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Its not "so called" it is called insider sales. No matter who it is.

No, it's not. The URLs you provided lead to lists of Form 144 filings. Form 144 must be filed prior to two types of sales: [1] the sale of restricted securities by anyone; or, [2] the sale of any securities by an affiliate of the issuer.

"Insider" status is governed by Section 16(a) of the Exchange Act, which defines insiders as officers, directors, and beneficial owners of more than ten percent of any class of equity security registered under section 12 of the Act. Anyone who becomes an officer, director, or beneficial owner must notify the SEC of this status via a Rule 16(a) filing on Form 3.

With some exceptions too detailed to get into here, an insider who wishes to sell (or otherwise transfer) a covered security must file a Form 144, just like anyone else, prior to the time of the sale.

After the sale, an insider, (but not necessarily any person covered under Rule 144), must also file a Rule 16(a) notice using Form 4, letting the SEC know that the transaction has in fact taken place.

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What is your source for pre-IPO investors?

I followed the link you listed, and clicked on the names of the persons/entities who had filed the Form 144s. The large majority of them look something like this:

Planned Sale Detail
Name: WILDER THROOP
Title: Unknown
Source of Stock: DISTRIBUTION FROM MATRIX PARTNERS LP


Obviously, this is a distribution from some type of venture capital partnership.

After quite a bit of clicking, I did manage to find this insider:

Planned Sale Detail
Name: SMITH DANIEL E
Title: Chief Executive Officer
Source of Stock: SERIES C CONVERTIBLE PREFERRED STOCK


Mr. Smith had filed on June 28 to sell 500,000 shares.

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And why bold option? They have planned to sell.

Planned yes, but you can't tell from a Form 144 whether the sale was carried out or not.

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Also if they are moving 'some' (presumption?) of their capital elsewhere, should the ordinary investor ignore it?

Yes. Even assuming for the sake of discussion that they are moving all of their capital elsewhere, (a rather larger presumption), the average investor, having performed adequate DD, should ignore it.

If you are a trader, rather than an investor, you should still ignore it if this is all the information you have.

As far as venture capitalist sales go, that's just what they do. VCs buy into private companies, hold the stock until it goes public and then, when the statutory holding periods have expired and the stock is up nicely, they sell out and go looking for the next private startup to invest in.

As to the true insider sales, take the example of Mr. Smith, above. He filed to sell 500,000 shares for $59,000,000. Other than the fact that Mr. Smith is a fairly wealthy individual, this information tells us very little, because we still don't know for sure that he sold the shares, (only that he intended to at a certain point in time). In addition, we don't know what % of Mr. Smith's holdings in SCMR are represented by the 500,000 shares, nor do we know what % of the total company are represented by those 500,000 shares.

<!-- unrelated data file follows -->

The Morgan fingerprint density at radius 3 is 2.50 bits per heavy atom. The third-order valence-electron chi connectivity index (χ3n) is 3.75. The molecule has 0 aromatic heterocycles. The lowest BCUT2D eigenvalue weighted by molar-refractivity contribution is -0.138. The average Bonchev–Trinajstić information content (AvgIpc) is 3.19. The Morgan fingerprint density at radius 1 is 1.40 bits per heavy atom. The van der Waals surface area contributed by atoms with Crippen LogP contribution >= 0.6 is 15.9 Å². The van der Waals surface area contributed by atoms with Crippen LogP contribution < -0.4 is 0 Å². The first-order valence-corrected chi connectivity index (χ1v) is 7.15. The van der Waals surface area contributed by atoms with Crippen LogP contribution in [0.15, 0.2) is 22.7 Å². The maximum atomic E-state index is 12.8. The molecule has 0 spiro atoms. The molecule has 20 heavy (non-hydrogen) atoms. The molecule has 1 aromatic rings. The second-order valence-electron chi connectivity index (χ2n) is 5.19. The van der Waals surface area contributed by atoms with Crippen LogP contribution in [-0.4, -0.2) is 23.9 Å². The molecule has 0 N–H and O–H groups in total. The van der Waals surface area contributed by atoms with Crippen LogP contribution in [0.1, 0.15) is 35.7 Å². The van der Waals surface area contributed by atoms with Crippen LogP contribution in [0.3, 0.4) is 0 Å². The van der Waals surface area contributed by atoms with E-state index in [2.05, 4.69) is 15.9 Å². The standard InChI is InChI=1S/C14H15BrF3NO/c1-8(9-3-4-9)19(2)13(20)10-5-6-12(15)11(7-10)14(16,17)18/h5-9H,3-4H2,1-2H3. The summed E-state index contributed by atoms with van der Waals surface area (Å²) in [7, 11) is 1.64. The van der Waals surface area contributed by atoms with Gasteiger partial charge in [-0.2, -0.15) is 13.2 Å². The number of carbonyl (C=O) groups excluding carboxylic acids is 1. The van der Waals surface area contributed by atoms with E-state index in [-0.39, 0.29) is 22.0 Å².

We can get a clue as to whether Mr. Smith really sold by looking at the completed transactions pages, which can be found at:

http://moneycentral.msn.com/investor/invsub/insider/trans.asp?Symbol=SCMR

for Sycamore, and at:

http://moneycentral.msn.com/investor/invsub/insider/trans.asp?Symbol=JNPR

for Juniper.

We can see that Mr. Smith in fact sold 1,000,000 shares of SCMR on June 30, 2000. This shows us two things. First, Mr. Smith is really, really rich. Second, we must have missed a Form 144.

In any event, we now know that Mr. Smith sold not just 500,000 shares, but twice that many. I guess it's really time to panic, no? Wait, let's see if Smith is divesting himself of his own company, or if he's just looking to diversify a bit.

According to SCMR's March 14, 2000 Prospectus, Mr. Smith, at that time, directly owned 44,109,549 shares, or 18.7 of the entire company. In addition, the fifteen officers and directors, as a group, owned 197,383,731 shares. For comparison purposes, the total number of shares offered to the public during that offering was 10.1 million shares. So, considering that Smith owned 44 million shares and controlled another 13 million or so, we see that this sale, while astronomical by my standards, is a mere drop in Smith's financial bucket.

Similarly, as of the date of the prospectus, there were a total of 244,523,253 shares of SCMR outstanding. Not much of a selloff. On the other hand, given that only 10 million shares were sold to the public, the sudden arrival of another million shares onto the market would worry me if I were a short term investor or day trader.

But, since I intend to hold my SCMR shares for at least 5 years, I don't really care. Mr. Smith has already made quite a bit of money for me. I shan't begrudge him if he takes a little profit for himself.


I apologize for the rather snide tone of my first post on this subject. Normally I try to keep my obnoxious personality hidden when posting, but I was in a hurry and didn't have time to edit.

Cheers,

augieboo

Voluntary disclosure: Long SCMR, JNPR, CSCO, JDSU, ORCL, QCOM, SUNW, & might be long AVCI & CORV if I can get past my valuation worries...








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